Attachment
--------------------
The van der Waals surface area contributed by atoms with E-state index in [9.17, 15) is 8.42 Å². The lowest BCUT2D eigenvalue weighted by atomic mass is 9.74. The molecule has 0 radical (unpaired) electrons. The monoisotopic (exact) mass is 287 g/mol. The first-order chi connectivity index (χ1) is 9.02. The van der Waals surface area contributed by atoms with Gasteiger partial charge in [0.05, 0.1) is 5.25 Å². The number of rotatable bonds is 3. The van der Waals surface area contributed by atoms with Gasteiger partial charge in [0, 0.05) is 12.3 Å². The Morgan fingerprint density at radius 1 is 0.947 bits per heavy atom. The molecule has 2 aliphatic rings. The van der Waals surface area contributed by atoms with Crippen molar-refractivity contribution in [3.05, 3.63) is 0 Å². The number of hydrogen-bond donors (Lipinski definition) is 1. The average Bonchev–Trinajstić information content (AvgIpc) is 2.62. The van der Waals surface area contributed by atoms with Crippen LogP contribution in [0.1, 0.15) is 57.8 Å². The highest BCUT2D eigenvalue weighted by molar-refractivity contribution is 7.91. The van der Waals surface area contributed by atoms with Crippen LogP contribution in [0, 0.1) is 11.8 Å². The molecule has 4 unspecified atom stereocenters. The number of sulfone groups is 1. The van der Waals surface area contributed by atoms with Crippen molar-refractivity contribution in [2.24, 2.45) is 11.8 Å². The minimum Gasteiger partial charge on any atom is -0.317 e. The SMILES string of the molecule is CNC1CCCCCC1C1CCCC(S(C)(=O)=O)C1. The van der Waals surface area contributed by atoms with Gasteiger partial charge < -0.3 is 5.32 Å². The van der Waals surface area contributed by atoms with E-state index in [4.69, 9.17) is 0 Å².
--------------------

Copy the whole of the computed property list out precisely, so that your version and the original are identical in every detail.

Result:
The van der Waals surface area contributed by atoms with E-state index in [9.17, 15) is 8.42 Å². The lowest BCUT2D eigenvalue weighted by atomic mass is 9.74. The molecule has 0 radical (unpaired) electrons. The monoisotopic (exact) mass is 287 g/mol. The first-order chi connectivity index (χ1) is 9.02. The van der Waals surface area contributed by atoms with Gasteiger partial charge in [0.05, 0.1) is 5.25 Å². The number of rotatable bonds is 3. The van der Waals surface area contributed by atoms with Gasteiger partial charge in [0, 0.05) is 12.3 Å². The Morgan fingerprint density at radius 1 is 0.947 bits per heavy atom. The molecule has 2 aliphatic rings. The van der Waals surface area contributed by atoms with Crippen molar-refractivity contribution in [3.05, 3.63) is 0 Å². The number of hydrogen-bond donors (Lipinski definition) is 1. The average Bonchev–Trinajstić information content (AvgIpc) is 2.62. The van der Waals surface area contributed by atoms with Crippen LogP contribution in [0.1, 0.15) is 57.8 Å². The highest BCUT2D eigenvalue weighted by molar-refractivity contribution is 7.91. The van der Waals surface area contributed by atoms with Crippen LogP contribution in [0, 0.1) is 11.8 Å². The molecule has 4 unspecified atom stereocenters. The number of sulfone groups is 1. The van der Waals surface area contributed by atoms with Crippen molar-refractivity contribution in [2.24, 2.45) is 11.8 Å². The minimum Gasteiger partial charge on any atom is -0.317 e. The SMILES string of the molecule is CNC1CCCCCC1C1CCCC(S(C)(=O)=O)C1. The van der Waals surface area contributed by atoms with Gasteiger partial charge < -0.3 is 5.32 Å². The van der Waals surface area contributed by atoms with E-state index in [4.69, 9.17) is 0 Å².